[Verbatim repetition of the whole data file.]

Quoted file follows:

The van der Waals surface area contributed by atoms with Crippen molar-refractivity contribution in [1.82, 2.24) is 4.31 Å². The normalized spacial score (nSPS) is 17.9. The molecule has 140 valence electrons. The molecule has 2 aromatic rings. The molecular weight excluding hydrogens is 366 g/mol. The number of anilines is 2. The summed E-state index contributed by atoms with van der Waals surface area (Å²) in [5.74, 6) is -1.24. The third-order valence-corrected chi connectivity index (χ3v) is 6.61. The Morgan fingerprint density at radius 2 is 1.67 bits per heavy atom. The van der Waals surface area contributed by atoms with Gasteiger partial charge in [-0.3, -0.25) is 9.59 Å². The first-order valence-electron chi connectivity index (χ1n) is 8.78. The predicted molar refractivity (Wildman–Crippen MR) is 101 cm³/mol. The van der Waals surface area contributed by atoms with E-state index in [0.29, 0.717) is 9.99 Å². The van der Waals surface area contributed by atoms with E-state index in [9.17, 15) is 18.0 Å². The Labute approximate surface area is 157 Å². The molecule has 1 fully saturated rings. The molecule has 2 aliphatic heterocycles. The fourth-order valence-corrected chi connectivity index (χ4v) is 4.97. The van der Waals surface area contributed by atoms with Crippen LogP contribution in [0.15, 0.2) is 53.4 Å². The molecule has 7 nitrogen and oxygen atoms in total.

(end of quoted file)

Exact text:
The van der Waals surface area contributed by atoms with Crippen molar-refractivity contribution in [1.82, 2.24) is 4.31 Å². The normalized spacial score (nSPS) is 17.9. The molecule has 140 valence electrons. The molecule has 2 aromatic rings. The molecular weight excluding hydrogens is 366 g/mol. The number of anilines is 2. The summed E-state index contributed by atoms with van der Waals surface area (Å²) in [5.74, 6) is -1.24. The third-order valence-corrected chi connectivity index (χ3v) is 6.61. The Morgan fingerprint density at radius 2 is 1.67 bits per heavy atom. The van der Waals surface area contributed by atoms with Gasteiger partial charge in [-0.3, -0.25) is 9.59 Å². The first-order valence-electron chi connectivity index (χ1n) is 8.78. The predicted molar refractivity (Wildman–Crippen MR) is 101 cm³/mol. The van der Waals surface area contributed by atoms with E-state index in [0.29, 0.717) is 9.99 Å². The van der Waals surface area contributed by atoms with E-state index in [9.17, 15) is 18.0 Å². The Labute approximate surface area is 157 Å². The molecule has 1 fully saturated rings. The molecule has 2 aliphatic heterocycles. The fourth-order valence-corrected chi connectivity index (χ4v) is 4.97. The van der Waals surface area contributed by atoms with Crippen LogP contribution in [0.15, 0.2) is 53.4 Å². The molecule has 7 nitrogen and oxygen atoms in total.